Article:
Jump to content


 


Register a free account to unlock additional features at BleepingComputer.com
Welcome to BleepingComputer, a free community where people like yourself come together to discuss and learn how to use their computers. Using the site is easy and fun. As a guest, you can browse and view the various discussions in the forums, but can not create a new topic or reply to an existing one unless you are logged in. Other benefits of registering an account are subscribing to topics and forums, creating a blog, and having no ads shown anywhere on the site.


Click here to Register a free account now! or read our Welcome Guide to learn how to use this site.

Photo
- - - - -

How To Make A Horizontally Centered Box With Drop Shadows Using Xhtml/css


  • Please log in to reply
No replies to this topic

#1 nosnhoj#3

nosnhoj#3

  • Members
  • 245 posts
  • OFFLINE
  •  
  • Location:127.0.0.1
  • Local time:08:18 PM

Posted 16 June 2006 - 02:07 AM

How to make a Horizontally Centered Box with Drop Shadows using XHTML/CSS



Guide Overview

The purpose of this guide is to show how a horizontally centered box, with "Drop Shadows" can be achieved utilizing XHTML and CSS. The following example uses no tables, is "fluid" or "liquid", meaning it automatically resizes itself to fit different screen relolutions, and validates according to W3C standards. As is, this model is compatible with all modern browsers.


Instructions
  • Open up Notepad or your preferred text editor.

  • Copy and Paste the following code into your text editor of choice.


    <!DOCTYPE html PUBLIC "-//W3C//DTD XHTML 1.0 Transitional//EN" "http://www.w3.org/TR/xhtml1/DTD/xhtml1-transitional.dtd">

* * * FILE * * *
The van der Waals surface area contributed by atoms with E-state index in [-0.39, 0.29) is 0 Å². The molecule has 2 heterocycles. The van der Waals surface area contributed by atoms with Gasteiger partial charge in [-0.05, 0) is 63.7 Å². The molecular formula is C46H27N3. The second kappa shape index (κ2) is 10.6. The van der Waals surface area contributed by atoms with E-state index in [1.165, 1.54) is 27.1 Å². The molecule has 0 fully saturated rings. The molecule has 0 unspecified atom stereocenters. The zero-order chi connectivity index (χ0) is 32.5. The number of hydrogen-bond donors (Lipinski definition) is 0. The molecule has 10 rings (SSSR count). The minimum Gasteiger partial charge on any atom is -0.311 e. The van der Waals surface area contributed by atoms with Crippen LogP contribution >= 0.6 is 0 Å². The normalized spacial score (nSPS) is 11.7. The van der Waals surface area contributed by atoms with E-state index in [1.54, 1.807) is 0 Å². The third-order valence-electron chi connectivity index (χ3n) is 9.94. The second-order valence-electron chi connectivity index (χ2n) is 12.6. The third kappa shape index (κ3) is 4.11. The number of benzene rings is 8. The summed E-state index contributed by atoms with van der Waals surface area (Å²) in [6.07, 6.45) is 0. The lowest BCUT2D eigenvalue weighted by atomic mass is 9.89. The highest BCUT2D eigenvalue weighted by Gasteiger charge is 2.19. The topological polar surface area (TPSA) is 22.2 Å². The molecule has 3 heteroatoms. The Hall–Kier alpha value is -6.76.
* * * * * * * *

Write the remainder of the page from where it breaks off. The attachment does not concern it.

<html xmlns="http://www.w3.org/1999/xhtml">
    <head>
    <title>Horizontally Centered Box With Drop Shadows</title>
    <style type="text/css">
    <!--
    
    body {
    margin:0;
    padding:0;
    background-color: #ddd;
    text-align: center;
    	}
    
    #container {
    	width:75%;
    	margin:100px auto;
    	}
    
    .back-div {
    background-color: #333;
    padding: 1.5em;
    margin: 3em 0 3em 5em;
    	}
    	
    .front-div {
    text-align:left;
    background-color: #fff;
    margin: -3em 0 0 -3em;
    padding: 1.5em;
    	}
    
    -->
    </style>
    </head>
    <body>
    <div id="container">
      <div class="back-div">
    	<div class="front-div">
    	  <h1>Horizontally Centered box with drop shadows</h1>
    	  <p>Lorem ipsum dolor sit amet, consectetuer adipiscing elit. Phasellus varius eleifend tellus. Suspendisse potenti. Class aptent taciti sociosqu ad litora torquent per conubia nostra, per inceptos hymenaeos. Nulla facilisi. Sed wisi lectus, placerat nec, mollis quis, posuere eget, arcu. Lorem ipsum dolor sit amet, consectetuer adipiscing elit. Phasellus varius eleifend tellus. Suspendisse potenti. Class aptent taciti sociosqu ad litora torquent per conubia nostra, per inceptos hymenaeos. Nulla facilisi. Sed wisi lectus, placerat nec, mollis quis, posuere eget, arcu.</p>
    	</div>
      </div>
    </div>
    </body>
    </html>

  • Click File ---> Save as...
    In Notepad, change the Save as type to All Files. Give your file a name with the extension .html and save it to the directory of your choice.

  • Now, open the new .html file in your browser to see how it looks.
Breaking down the CSS


body {
margin:0;
padding:0; /* Set margin and padding for cross browser consistency. */